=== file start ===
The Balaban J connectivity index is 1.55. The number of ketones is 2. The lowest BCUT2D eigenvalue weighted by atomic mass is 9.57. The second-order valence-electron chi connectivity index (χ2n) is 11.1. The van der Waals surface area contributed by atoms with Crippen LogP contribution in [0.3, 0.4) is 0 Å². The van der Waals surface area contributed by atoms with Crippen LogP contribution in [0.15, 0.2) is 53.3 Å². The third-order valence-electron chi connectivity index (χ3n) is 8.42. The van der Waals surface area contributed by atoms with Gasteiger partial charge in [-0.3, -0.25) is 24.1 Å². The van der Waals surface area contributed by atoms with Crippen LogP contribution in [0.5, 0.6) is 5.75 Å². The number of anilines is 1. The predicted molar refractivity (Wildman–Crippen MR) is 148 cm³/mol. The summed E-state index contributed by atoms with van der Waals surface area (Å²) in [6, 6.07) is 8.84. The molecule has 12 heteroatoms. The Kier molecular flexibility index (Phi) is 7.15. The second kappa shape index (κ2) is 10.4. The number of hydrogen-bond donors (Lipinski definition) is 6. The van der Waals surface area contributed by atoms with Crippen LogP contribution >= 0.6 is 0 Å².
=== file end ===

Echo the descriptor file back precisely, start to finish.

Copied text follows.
The Balaban J connectivity index is 1.55. The number of ketones is 2. The lowest BCUT2D eigenvalue weighted by atomic mass is 9.57. The second-order valence-electron chi connectivity index (χ2n) is 11.1. The van der Waals surface area contributed by atoms with Crippen LogP contribution in [0.3, 0.4) is 0 Å². The van der Waals surface area contributed by atoms with Crippen LogP contribution in [0.15, 0.2) is 53.3 Å². The third-order valence-electron chi connectivity index (χ3n) is 8.42. The van der Waals surface area contributed by atoms with Gasteiger partial charge in [-0.3, -0.25) is 24.1 Å². The van der Waals surface area contributed by atoms with Crippen LogP contribution in [0.5, 0.6) is 5.75 Å². The number of anilines is 1. The predicted molar refractivity (Wildman–Crippen MR) is 148 cm³/mol. The summed E-state index contributed by atoms with van der Waals surface area (Å²) in [6, 6.07) is 8.84. The molecule has 12 heteroatoms. The Kier molecular flexibility index (Phi) is 7.15. The second kappa shape index (κ2) is 10.4. The number of hydrogen-bond donors (Lipinski definition) is 6. The van der Waals surface area contributed by atoms with Crippen LogP contribution >= 0.6 is 0 Å².